Bar Owner Accused of Selling Fake Vaccination Cards

Carolyn Crist

May 06, 2021

A bar owner in California was arrested after being accused of making and selling fake COVID-19 vaccination cards, according to ABC News.

Todd Anderson, 59, owner of the Old Corner Saloon in Clements, was arrested on Wednesday by the California Department of Alcoholic Beverage Control and charged with falsifying a medical record, falsifying an official government seal, and several counts of identity theft.

"It is disheartening to have members in our community show flagrant disregard for public health in the midst of a pandemic," Tori Verber Salazar, the district attorney for San Joaquin County, said in a statement.

"Distributing, falsifying or purchasing fake COVID-19 vaccine cards is against the law and endangers yourself and those around you," she said.

The California agency received a tip that Anderson was making and selling the cards at his bar and began an undercover investigation. Agents purchased cards at the bar on "multiple occasions" in April, the department said.

The agency found that Anderson was selling cards for $20 apiece. He sold at least eight cards before the undercover agents shut down the operation, ABC News reported. Under a search warrant, agents confiscated a laminating machine and 30 blank cards, as well as a loaded, unregistered firearm, which is a felony.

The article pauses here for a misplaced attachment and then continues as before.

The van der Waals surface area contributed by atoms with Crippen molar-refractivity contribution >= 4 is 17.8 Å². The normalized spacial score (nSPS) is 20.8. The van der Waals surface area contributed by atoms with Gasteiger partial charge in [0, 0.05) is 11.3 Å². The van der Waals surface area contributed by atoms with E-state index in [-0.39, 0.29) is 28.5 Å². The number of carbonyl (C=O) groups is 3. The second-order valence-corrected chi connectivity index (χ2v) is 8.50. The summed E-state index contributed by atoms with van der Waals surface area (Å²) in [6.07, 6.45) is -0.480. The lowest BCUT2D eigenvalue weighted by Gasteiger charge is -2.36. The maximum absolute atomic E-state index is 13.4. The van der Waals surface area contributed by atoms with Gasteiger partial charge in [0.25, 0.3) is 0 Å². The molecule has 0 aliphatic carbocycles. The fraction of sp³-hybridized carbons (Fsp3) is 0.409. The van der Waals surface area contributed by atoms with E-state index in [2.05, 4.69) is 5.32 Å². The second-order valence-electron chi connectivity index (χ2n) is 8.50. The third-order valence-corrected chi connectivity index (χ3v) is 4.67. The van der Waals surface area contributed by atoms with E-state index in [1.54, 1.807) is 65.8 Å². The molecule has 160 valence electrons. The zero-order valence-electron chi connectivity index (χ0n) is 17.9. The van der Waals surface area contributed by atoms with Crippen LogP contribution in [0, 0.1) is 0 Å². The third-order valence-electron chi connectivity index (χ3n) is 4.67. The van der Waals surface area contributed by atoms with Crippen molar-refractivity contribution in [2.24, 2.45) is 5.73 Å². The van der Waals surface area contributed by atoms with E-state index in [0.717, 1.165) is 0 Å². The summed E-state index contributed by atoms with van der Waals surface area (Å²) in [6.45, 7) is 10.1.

The agency will file disciplinary action against the business, which could include suspension or revocation of the bar's alcohol license. Investigators are also seeking a criminal complaint against one of Anderson's employees, who may have been involved in the operation.

In March, the FBI issued a warning about potential fraudulent vaccination cards, which have been advertised on social media sites and e-commerce platforms this year.

"If you did not receive the vaccine, do not buy fake vaccine cards, do not make your own vaccine cards, and do not fill in blank vaccination record cards with false information," the FBI wrote.

Those who make or use fake vaccine cards can be charged with falsifying a medical record or unauthorized use of an official government agency seal, such as the CDC logo.

"By misrepresenting yourself as vaccinated when entering schools, mass transit, workplaces, gyms or places of worship, you put yourself and others around you at risk of contracting COVID-19," the agency said.


ABC News: "California bar owner busted for making phony vaccination cards: Investigators."

California Department of Alcoholic Beverage Control: "ABC Makes Arrest in Fraudulent COVID-19 Vaccination Card Case."

FBI: "If You Make or Buy a Fake COVID-19 Vaccination Record Card, You Endanger Yourself and Those Around You, and You Are Breaking the Law."